Building societies broke ranks yesterday over their opposition to the Government's cuts in mortgage interest payments, amid signs that some are preparing to replace it with free mortgage protection insurance.
Market Harborough building society said that from 1 October mortgage payments for new and existing borrowers would be covered in the event of unemployment .
The Leicestershire-based society is following the lead of Skipton, which recently became the first to offer this benefit free to its own borrowers.
Britannia also announced that it will offer free mortgage protection insurance to new borrowers, but only for one year. Thereafter, homeowners will have to pay for it.
The move by building societies to offer the cover signals the end of a long campaign against the Government's plan to cut mortgage benefits for people who become unemployed or ill.
From 1 October, new borrowers will not have their mortgage paid for the first nine months after losing their jobs. Existing borrowers will not be paid for two months and receive only half the interest for another four months.
Mortgage lenders have waged a bitter battle against the plans, put forward by the Department of Social Security. They have argued that, if implemented, the cuts will lead to a sharp rise in the level of mortgage arrears and repossessions.
Philip Dearing, chief executive at Market Harborough, said: "We would have preferred it if the Government had not gone ahead with these changes. Now that they have, we have to protect our own borrowers.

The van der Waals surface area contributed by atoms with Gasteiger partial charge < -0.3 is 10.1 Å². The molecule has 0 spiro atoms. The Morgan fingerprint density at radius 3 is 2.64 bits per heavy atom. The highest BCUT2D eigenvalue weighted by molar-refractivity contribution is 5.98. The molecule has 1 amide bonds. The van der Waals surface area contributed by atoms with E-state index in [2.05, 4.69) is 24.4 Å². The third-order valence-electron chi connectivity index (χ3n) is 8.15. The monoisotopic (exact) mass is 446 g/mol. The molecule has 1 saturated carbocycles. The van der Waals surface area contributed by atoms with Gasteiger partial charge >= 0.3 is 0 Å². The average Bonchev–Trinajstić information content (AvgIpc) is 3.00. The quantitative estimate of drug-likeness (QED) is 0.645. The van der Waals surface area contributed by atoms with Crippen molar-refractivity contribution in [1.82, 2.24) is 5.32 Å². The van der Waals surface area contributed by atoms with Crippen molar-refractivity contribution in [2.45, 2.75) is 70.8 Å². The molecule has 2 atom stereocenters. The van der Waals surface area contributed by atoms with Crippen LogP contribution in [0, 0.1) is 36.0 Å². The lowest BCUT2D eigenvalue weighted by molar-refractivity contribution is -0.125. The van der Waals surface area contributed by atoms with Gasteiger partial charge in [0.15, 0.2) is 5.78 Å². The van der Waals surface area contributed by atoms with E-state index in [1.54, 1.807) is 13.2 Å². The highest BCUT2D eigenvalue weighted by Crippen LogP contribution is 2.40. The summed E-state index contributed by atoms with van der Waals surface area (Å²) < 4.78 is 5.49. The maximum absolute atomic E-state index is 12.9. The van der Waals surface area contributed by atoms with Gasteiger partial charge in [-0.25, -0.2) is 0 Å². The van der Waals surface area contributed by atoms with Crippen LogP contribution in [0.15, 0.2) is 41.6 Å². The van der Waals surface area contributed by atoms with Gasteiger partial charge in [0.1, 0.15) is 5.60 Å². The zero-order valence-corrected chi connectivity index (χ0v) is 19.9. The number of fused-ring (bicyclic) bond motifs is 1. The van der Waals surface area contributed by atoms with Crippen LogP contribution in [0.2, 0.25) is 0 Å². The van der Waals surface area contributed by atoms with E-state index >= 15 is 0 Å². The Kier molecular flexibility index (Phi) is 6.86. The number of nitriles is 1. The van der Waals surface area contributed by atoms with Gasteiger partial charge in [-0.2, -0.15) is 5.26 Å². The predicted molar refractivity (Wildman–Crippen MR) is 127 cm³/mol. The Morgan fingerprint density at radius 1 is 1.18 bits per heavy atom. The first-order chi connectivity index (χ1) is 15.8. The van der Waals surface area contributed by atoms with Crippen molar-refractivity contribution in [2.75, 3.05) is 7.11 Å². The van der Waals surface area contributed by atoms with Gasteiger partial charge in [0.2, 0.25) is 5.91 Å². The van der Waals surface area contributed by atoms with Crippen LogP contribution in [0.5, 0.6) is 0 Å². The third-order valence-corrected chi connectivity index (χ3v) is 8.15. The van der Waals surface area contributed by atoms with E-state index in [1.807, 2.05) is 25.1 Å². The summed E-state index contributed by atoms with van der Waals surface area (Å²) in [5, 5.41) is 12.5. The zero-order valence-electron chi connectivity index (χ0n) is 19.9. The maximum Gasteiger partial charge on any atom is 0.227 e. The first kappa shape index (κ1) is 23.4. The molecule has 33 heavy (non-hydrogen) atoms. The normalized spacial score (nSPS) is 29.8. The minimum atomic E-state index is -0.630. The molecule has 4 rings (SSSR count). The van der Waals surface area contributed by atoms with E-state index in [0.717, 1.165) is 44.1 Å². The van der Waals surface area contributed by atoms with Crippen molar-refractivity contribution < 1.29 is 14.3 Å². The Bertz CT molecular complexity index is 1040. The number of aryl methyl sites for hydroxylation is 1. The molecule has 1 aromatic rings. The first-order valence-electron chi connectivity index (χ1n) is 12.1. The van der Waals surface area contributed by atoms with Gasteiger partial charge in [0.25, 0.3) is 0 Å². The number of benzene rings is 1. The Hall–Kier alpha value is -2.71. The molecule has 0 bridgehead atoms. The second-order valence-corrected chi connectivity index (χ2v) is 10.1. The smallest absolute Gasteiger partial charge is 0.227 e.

"We have found that there is a very low awareness of these changes and we did not want a situation to develop where, should borrowers become unemployed, they would blame us for what is happening."
Borrowers who want additional sickness and accident insurance from Market Har borough will have to pay pounds 2 for every pounds 100 of monthly benefit, about half the cost of similar cover from Skipton.
Ian Darby, a director at John Charcol, one of the UK's largest mortgage brokers, said: "What we are seeing is building societies protecting their loan portfolios, but it is the customers who benefit, which is good. I would imagine that this is likely to be widely repeated in the next few years."
Although they are not yet following Market Harborough and Skipton, other societies are incorporating this insurance as part of their overall marketing strategy.
Lambeth announced this week that it would offer a 0.3 per cent discount to anyone taking out insurance cover when arranging a fixed loan and Woolwich Building Society is offering mortgage protection insurance at pounds 3.50 per pounds 100 of repayments, about half the cost of similar cover six months ago.